Title

Gendered prisons: (Re)construction of identities in war

Date of Award

1997

Degree Type

Dissertation

Degree Name

Doctor of Philosophy (PhD)

Department

Geography

Advisor(s)

John Western

Keywords

gender role, Irish, Catholic

Subject Categories

Human Geography | Sociology

Abstract

The purpose of this dissertation is to examine the spatial construction of gender roles in a time of war. During a period of armed conflict both women and men are perceived as beings who exemplify gender-specific virtues. The relationship of gender and identity in this case is a paradoxical one: war--usually a catalyst of change--can often become an agent of conservatism in the manner of gender identities. This conservatism can be seen in the wartime spatial designation of women to the private/domestic realm. For when a society is in armed conflict there is a predisposition to perceive men as violent and action-oriented and women as compassionate and supportive to the male warrior.

War has traditionally been considered the quintessential proving ground for masculinity. We need therefore to understand the gendering of men as a social factor involved in warfare. For this reason, this dissertation will explore the experiences of Irish Catholic men and women, with an eye to the mechanisms of power that inform both men's and women's relationships with each other, and, most importantly men's interaction with other men. Thus one topic will be an exploration of how the formation of wartime friendships becomes exclusionary of women as a result of the spatial designation of men to public arenas such as the battlefield. As part of this analysis I will focus on a theme of "hyper-masculinity as spectacle" thereby arguing that the gendered spaces of war have triggered a gaze which essentializes gender identities whereby images of bravery, loyalty, duty and heroism have historically been male-dominated (Messner, 1992).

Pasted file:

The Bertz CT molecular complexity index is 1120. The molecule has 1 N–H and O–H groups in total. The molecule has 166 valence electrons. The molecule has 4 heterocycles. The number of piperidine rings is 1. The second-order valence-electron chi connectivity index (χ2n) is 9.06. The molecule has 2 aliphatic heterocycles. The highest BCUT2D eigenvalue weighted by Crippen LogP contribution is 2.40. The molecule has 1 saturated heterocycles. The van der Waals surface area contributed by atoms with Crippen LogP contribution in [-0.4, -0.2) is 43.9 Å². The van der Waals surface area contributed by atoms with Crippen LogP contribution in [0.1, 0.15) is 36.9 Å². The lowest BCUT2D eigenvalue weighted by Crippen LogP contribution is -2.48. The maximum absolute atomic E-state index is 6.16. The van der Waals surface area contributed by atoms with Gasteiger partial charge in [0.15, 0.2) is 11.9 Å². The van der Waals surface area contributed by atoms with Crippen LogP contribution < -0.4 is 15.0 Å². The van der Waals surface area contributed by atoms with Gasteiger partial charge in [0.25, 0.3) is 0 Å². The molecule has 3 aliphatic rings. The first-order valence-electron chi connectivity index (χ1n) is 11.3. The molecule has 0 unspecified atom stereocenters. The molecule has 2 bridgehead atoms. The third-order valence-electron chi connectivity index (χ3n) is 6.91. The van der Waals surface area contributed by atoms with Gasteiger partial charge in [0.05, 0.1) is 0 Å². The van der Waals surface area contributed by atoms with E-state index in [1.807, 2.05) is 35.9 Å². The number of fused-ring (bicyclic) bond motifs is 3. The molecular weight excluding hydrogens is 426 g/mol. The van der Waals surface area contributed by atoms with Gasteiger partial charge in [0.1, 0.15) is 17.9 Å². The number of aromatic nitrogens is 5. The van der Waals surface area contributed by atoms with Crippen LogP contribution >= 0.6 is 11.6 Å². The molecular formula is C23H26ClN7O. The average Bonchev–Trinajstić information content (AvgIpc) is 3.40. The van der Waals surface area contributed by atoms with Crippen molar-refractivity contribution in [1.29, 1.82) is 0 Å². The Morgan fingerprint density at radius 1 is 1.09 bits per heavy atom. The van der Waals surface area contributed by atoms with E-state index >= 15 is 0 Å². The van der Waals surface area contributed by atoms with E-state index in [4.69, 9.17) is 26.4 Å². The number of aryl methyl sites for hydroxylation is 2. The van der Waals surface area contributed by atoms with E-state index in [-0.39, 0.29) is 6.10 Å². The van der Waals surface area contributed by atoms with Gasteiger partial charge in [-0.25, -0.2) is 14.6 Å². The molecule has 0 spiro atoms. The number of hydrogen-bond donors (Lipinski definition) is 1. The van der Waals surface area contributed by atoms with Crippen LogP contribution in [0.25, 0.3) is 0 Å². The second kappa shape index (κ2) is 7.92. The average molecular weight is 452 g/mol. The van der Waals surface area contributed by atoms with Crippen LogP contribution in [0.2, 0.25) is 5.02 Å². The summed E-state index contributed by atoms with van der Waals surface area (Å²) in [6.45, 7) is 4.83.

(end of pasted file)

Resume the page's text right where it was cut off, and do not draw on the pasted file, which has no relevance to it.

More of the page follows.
These gender tropes do not portray the actions of women and men in a time of war, but function instead to re-create and secure women's position as noncombatant and men's as warriors. This is a second topic: women have historically been marginalized in the consciousness of those who have researched the events of war.

The present research, largely based on interviews I conducted in the Fall of 1993, in an Irish Catholic community in Belfast, will offer both female and male interpretations of what women did and how they were affected by the upheavals of the Irish Nationalist struggle in Northern Ireland.

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